Also, follow up with TCLynx or Rupert, or anybody who has experience with chloromine. (I'm on well water with no chlorine or chloromine), but it's my understanding that chloromine won't/can't just off-gas after a couple of days unlike chlorine. I think people use sodium thiosulfate or some such thing, to get rid of chloromine...but check with them or someone else who has dealt with the issue and how it relates to fish...but my understanding is that there is quite a difference between the two (chlorine/chloromine)...

Mr Welber,

Are you telling my you live at the beach and don't have a sack of seashell in the system?  I know it's scallop season.  Get to work.  (I'll take all the meat from the scallops)

No scallops down here pal. However, lobster season just started, or what they call lobsters. Not your Maine delicacy.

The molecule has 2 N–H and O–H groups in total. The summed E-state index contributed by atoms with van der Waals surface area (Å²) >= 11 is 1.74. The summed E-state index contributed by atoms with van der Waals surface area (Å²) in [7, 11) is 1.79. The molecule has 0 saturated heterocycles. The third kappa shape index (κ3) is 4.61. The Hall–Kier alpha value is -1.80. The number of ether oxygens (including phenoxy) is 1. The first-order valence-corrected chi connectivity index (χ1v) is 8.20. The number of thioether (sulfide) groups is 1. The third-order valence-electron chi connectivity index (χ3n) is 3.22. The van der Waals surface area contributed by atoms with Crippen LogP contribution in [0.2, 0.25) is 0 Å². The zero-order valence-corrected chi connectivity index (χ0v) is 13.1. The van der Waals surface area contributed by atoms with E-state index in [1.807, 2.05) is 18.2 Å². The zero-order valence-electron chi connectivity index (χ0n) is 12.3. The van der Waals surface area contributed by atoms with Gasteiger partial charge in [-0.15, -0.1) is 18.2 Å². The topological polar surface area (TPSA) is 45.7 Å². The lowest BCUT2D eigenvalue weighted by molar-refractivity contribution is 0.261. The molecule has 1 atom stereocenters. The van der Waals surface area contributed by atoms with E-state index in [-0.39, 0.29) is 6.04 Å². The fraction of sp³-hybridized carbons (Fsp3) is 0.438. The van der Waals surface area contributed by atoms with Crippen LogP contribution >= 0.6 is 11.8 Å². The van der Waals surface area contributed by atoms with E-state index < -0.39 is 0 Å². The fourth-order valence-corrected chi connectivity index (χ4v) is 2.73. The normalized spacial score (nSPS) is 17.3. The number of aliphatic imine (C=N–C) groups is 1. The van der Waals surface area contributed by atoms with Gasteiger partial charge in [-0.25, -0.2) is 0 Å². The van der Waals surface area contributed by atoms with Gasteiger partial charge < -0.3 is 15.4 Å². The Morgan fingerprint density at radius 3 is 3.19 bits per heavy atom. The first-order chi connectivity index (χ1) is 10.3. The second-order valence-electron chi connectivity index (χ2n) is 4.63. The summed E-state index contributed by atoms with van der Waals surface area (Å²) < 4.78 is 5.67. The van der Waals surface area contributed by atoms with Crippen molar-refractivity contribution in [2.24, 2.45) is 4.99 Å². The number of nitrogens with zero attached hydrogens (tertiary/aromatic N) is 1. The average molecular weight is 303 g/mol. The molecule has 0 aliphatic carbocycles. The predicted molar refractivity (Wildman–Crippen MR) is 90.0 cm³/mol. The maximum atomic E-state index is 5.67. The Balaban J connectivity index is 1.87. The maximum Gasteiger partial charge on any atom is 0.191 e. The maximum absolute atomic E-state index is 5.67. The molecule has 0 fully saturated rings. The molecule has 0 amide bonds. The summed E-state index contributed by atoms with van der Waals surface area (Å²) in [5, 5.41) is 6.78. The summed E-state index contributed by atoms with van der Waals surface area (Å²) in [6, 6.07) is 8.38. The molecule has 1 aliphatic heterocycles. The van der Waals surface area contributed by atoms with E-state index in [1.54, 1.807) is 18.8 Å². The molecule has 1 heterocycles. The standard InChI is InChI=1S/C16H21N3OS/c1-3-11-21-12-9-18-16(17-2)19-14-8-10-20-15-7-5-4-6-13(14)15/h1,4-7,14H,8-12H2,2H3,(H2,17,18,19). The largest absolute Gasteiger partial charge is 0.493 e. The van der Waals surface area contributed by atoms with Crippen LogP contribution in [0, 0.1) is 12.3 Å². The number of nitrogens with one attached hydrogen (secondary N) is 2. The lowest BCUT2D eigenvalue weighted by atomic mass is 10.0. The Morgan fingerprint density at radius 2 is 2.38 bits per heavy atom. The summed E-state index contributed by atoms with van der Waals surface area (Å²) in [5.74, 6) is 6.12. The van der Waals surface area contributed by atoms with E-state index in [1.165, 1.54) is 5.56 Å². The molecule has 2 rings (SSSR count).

I am also having a Tilapia die off (need HELP)
all reading are good

PH High 7.8

PH 7.6

ammonia .25

nitrate 0

nitrate 0

temp 58*

only one dead yesterday, today 6 dead !!!

#2- 275 gal ibcs w / 50 +or- in each

I have around 12 fish in 80 gal tank they seam to be okay, eating some food , none dead yet

I have 10 in 30 gal tank same

just dying in ibc's

I vacuumed out all solids from both raft beds 4'x22' @ 50% water change 

I have 55 gal bio/swirl filter with solid discharge pipe that I drain 3x a week (solids only not complete filter)

should I drain & clean filter?

 4x6 gravel bed to filter 2nd ibc

plants doing great chard 24" tall kale the same, bell pepper, celery, boc coy is just starting etc.

water is clear with no smell 

And thats a 300 gal sump tank 

PH might be a little high because of water changes & yes a chlorine filter with water changes

and I put the gold fish that got sick first in the 300 gal sump & he's doing fine ?? idk
Keith Rowan said:

what are your water readings?  ph, ammonia nitrites and nitrates...it looks like you're pretty heavily stocked.... most of my tilapia made it down to 48 for a few days before i slowly started warming the water.. best not to feed at all when the water is that cold